Solas is one of the best-written characters in video games. It’s hard for me to think of a character whose loathsome worldview is so well developed, who, even when he’s on your side, manages to be a complete piece of shit about everything. He is a such a great character that I want to strangle that dude with my bare hands.

Solas, besides being an egg-lookin’ ass motherfucker, is an advisor to the player character in Dragon Age: Inquisition. He’s an elven apostate—meaning he practices magic outside the legally sanctioned circles of mages—and boy, does he have opinions about elves, magic and pretty much everything else. Voiced by Gareth David-Lloyd, you might be fooled into thinking that Solas is not only worth listening to, but is a good person. You would be wrong.

Advertisement

Solas’s introduction has him bursting onto the scene to help you, and his expertise in the Fade is incredibly useful for your quest to close the giant glowing hole that’s appeared in the sky. I only started to dislike Solas once I realized that he was always kind of putting me down. He was smug, and passive aggressive. In fact, the first time you ask him about himself, his response is just, “why?” You must be a hoot at parties dude!

My hatred of this character is the deepest compliment I can think to give the developers of Dragon Age: Inquisition. Solas is so effective because his worldview, where pursuit of knowledge is paramount and those who disagree are worthy of scorn, is fully developed. Every time Solas snarked at me or a party member about how the Qun is stupid and the Grey Wardens are ineffective, I rolled my eyes because of course he would. In one playthrough I recruited the Templars, who once policed mages and often oppressed them, and thought to myself, “well, Solas isn’t gonna like this.” It doesn’t surprise me at all that Solas is a popular character with a huge fanbase. There are so few characters in games that feel this real. In some twisted way, my hatred of Solas makes me a fan, inasmuch as I hope he comes back for later games and I can tell him how I really feel. I empathize with Solas. I truly understand why he is so condescending, thinks he knows the solution to everything, is dismissive of other points of view, and is a massive racist. I applaud the writers of Inquisition for their effort, and I thank them for writing a scene where I can punch Solas in the face.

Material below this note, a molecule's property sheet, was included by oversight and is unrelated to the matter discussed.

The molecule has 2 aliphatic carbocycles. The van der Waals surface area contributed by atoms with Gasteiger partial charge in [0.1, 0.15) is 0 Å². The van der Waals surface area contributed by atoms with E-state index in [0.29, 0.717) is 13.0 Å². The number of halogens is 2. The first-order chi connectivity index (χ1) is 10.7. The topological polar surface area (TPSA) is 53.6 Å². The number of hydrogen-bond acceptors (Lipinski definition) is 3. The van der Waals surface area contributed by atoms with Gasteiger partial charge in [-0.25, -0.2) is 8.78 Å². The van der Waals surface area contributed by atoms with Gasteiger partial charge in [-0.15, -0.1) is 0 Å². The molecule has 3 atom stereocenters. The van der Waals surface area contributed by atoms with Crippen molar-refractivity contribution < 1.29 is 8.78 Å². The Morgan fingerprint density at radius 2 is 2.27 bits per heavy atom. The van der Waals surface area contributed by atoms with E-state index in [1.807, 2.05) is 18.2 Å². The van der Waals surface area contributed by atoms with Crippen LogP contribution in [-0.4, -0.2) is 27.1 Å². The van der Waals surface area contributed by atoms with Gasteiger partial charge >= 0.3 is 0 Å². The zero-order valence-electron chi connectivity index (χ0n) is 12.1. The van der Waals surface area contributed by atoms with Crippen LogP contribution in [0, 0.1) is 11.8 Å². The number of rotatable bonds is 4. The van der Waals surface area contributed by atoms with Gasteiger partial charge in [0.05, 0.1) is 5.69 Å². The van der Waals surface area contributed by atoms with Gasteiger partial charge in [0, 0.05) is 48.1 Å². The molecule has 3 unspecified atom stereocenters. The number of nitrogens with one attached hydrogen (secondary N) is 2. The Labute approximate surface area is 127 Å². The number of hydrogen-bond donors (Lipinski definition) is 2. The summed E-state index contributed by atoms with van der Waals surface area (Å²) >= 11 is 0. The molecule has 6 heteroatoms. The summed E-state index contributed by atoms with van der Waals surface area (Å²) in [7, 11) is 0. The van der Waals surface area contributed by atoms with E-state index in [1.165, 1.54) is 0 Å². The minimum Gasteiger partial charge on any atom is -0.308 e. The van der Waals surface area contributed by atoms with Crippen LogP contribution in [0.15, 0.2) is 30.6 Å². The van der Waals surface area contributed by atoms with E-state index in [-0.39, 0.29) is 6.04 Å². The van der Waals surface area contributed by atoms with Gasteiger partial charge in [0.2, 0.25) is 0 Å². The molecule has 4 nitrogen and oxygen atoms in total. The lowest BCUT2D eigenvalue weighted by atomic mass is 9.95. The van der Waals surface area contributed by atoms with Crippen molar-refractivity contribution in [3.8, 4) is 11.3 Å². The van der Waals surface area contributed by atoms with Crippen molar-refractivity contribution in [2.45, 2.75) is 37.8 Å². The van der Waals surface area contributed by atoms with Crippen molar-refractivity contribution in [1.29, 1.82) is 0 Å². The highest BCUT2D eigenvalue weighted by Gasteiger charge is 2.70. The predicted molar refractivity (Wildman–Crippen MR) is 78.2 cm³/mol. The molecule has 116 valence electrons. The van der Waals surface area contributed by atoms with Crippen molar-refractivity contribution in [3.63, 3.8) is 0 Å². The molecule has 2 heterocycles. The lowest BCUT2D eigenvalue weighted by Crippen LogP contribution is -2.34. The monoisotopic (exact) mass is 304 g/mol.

He is the kind of guy who simply doesn’t think other people are worthy of respect. Take, for example, the way he speaks to Iron Bull, a Qunari party member. The Qun is a religion in the Dragon Age universe that is a catch all for regressive, rigid societies. Under the Qun, people don’t choose their professions or roles in life, but have them chosen for them. Solas thinks this is bonkers, and will not stop needling Iron Bull about what it’s like to live under the Qun. Iron Bull is a nice guy. He goes out of his way to tell Solas that the Qun’s stated goal of bringing everyone into the fold is not worth the bloodshed, but Solas won’t let it rest until Iron Bull disavows the Qun entirely. If, in Iron Bull’s personal quest, he does leave the Qun, Solas smarmily says, “You are a man who made a choice... possibly the first of your life.” Iron Bull has just given up his entire society and whole way of life, which is not an easy choice and is fairly traumatic, and Solas is congratulating him on not being one of the sheeple anymore.